“The resumption of this service is within the framework of easing restrictions and strengthening the state’s efforts towards supporting recovery plans of the country’s tourism sector and economy,” the UAE's Federal Authority for Identity and Citizenship said in a statement.

It added that the decision also follows the precautionary measures undertaken by the travel industry to reduce the spread of Covid-19.

The decision to suspend the issuance of visas was put in place in March, with the exception of diplomatic passport holders, as part of the country's efforts to combat the spread of the virus, according to WAM.

2:43 a.m. ET, September 24, 2020

US reports more than 37,000 new Covid-19 cases

From CNN's Joe Sutton

An additional 37,330 coronavirus infections and 1,098 new virus-related fatalities were recorded in the United States on Wednesday, according to Johns Hopkins University.

The nationwide caseload now stands at 6,934,205, including 201,909 deaths, per JHU's tally.

The totals include cases from all 50 states, the District of Columbia and other US territories, as well as repatriated cases.

CNN is tracking US coronavirus cases:

2:43 a.m. ET, September 24, 2020

UK launches coronavirus contact tracing app

From CNN's Simon Cullen in London

Secretary of State for Health and Social Care Matt Hancock speaks to the media on September 20, in London, England.
Secretary of State for Health and Social Care Matt Hancock speaks to the media on September 20, in London, England. Wiktor Szymanowicz/Barcroft Media via Getty Images

The UK government has launched a contact tracing app for smartphones which it says will help control the spread of coronavirus.

“We are at a tipping point in our efforts to control the spread of this virus. With infection rates rising we must use every tool at our disposal to prevent transmission, including the latest technology,” UK Health Secretary Matt Hancock said in a statement.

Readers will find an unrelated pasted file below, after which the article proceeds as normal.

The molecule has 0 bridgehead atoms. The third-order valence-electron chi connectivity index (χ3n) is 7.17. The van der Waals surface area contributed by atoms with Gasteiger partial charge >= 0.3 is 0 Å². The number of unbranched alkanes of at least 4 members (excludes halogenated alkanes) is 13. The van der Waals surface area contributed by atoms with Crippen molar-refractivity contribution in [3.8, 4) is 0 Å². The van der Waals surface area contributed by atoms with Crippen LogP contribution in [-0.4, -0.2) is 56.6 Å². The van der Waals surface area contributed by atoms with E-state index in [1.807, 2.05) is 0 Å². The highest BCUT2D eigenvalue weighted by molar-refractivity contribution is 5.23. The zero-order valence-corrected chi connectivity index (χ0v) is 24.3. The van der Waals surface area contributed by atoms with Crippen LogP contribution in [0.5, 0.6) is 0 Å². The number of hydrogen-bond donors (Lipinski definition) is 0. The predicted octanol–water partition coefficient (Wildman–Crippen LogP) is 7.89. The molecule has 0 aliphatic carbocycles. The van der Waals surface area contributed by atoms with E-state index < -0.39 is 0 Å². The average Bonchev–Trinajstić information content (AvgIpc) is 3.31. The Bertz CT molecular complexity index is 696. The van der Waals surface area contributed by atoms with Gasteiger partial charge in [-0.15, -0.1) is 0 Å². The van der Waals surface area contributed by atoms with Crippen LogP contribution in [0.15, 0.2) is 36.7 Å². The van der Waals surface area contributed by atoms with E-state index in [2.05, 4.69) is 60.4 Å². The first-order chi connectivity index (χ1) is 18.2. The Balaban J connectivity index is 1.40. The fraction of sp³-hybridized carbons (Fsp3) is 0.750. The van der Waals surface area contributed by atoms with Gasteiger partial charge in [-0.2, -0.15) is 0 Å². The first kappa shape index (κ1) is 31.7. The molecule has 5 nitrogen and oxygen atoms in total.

“Today’s launch marks an important step forward in our fight against this invisible killer and I urge everyone who can to download and use the app to protect themselves and their loved ones.”

The app will be available for download for people over 16 in England and Wales.

To promote its use, the government will also launch an advertising campaign with the strapline "Protect your loved ones. Get the app."

“Every single person who downloads the app is helping to improve how it can keep us safe,” Hancock told Sky News.

“The more people who download it, the more effective it will be.”

1:42 a.m. ET, September 24, 2020

Indian PM Modi asks states to reduce Covid-19 restrictions, focus on restarting the economy

From CNN’s Swati Gupta in New Delhi

Indian Prime Minister Narendra Modi addresses the media as he arrives at the Parliament in New Delhi, India, on Monday, September 14, 2020.
Indian Prime Minister Narendra Modi addresses the media as he arrives at the Parliament in New Delhi, India, on Monday, September 14, 2020. India Government Press Information Bureau via AP

Indian Prime Minister Narendra Modi called for a reduction in local lockdowns in order to help the wider economy during an online meeting with state leaders on Wednesday.